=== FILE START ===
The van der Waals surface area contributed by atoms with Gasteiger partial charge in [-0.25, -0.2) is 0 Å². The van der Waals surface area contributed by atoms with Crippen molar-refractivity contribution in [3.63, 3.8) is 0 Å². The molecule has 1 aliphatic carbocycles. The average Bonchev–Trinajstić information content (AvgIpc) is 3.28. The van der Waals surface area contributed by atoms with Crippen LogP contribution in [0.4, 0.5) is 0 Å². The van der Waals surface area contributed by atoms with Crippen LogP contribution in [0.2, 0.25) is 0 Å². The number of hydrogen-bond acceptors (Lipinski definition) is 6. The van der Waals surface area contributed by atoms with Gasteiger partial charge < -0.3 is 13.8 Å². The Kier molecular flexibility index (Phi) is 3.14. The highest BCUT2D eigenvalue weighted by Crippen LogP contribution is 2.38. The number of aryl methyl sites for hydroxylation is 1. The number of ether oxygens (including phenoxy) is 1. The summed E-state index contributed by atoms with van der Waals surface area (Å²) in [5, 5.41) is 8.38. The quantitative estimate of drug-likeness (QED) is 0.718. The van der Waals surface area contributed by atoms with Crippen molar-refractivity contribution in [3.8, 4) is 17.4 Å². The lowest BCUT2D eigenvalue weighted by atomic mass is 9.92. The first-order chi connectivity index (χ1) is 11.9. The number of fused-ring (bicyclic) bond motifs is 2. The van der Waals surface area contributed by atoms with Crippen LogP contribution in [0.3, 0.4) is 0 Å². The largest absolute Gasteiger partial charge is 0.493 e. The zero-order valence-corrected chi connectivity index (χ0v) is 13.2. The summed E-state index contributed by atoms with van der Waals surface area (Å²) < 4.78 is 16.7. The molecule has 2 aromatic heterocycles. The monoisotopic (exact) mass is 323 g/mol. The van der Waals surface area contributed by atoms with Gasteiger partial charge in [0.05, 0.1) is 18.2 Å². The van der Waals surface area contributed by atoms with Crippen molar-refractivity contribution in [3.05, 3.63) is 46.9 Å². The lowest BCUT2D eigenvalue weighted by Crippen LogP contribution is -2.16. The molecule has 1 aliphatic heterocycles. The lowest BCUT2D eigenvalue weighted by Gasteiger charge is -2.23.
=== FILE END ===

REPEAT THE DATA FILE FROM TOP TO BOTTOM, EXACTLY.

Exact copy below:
The van der Waals surface area contributed by atoms with Gasteiger partial charge in [-0.25, -0.2) is 0 Å². The van der Waals surface area contributed by atoms with Crippen molar-refractivity contribution in [3.63, 3.8) is 0 Å². The molecule has 1 aliphatic carbocycles. The average Bonchev–Trinajstić information content (AvgIpc) is 3.28. The van der Waals surface area contributed by atoms with Crippen LogP contribution in [0.4, 0.5) is 0 Å². The van der Waals surface area contributed by atoms with Crippen LogP contribution in [0.2, 0.25) is 0 Å². The number of hydrogen-bond acceptors (Lipinski definition) is 6. The van der Waals surface area contributed by atoms with Gasteiger partial charge < -0.3 is 13.8 Å². The Kier molecular flexibility index (Phi) is 3.14. The highest BCUT2D eigenvalue weighted by Crippen LogP contribution is 2.38. The number of aryl methyl sites for hydroxylation is 1. The number of ether oxygens (including phenoxy) is 1. The summed E-state index contributed by atoms with van der Waals surface area (Å²) in [5, 5.41) is 8.38. The quantitative estimate of drug-likeness (QED) is 0.718. The van der Waals surface area contributed by atoms with Crippen molar-refractivity contribution in [3.8, 4) is 17.4 Å². The lowest BCUT2D eigenvalue weighted by atomic mass is 9.92. The first-order chi connectivity index (χ1) is 11.9. The number of fused-ring (bicyclic) bond motifs is 2. The van der Waals surface area contributed by atoms with Crippen LogP contribution in [0.3, 0.4) is 0 Å². The largest absolute Gasteiger partial charge is 0.493 e. The zero-order valence-corrected chi connectivity index (χ0v) is 13.2. The summed E-state index contributed by atoms with van der Waals surface area (Å²) < 4.78 is 16.7. The molecule has 2 aromatic heterocycles. The monoisotopic (exact) mass is 323 g/mol. The van der Waals surface area contributed by atoms with Gasteiger partial charge in [0.05, 0.1) is 18.2 Å². The van der Waals surface area contributed by atoms with Crippen molar-refractivity contribution in [3.05, 3.63) is 46.9 Å². The lowest BCUT2D eigenvalue weighted by Crippen LogP contribution is -2.16. The molecule has 1 aliphatic heterocycles. The lowest BCUT2D eigenvalue weighted by Gasteiger charge is -2.23.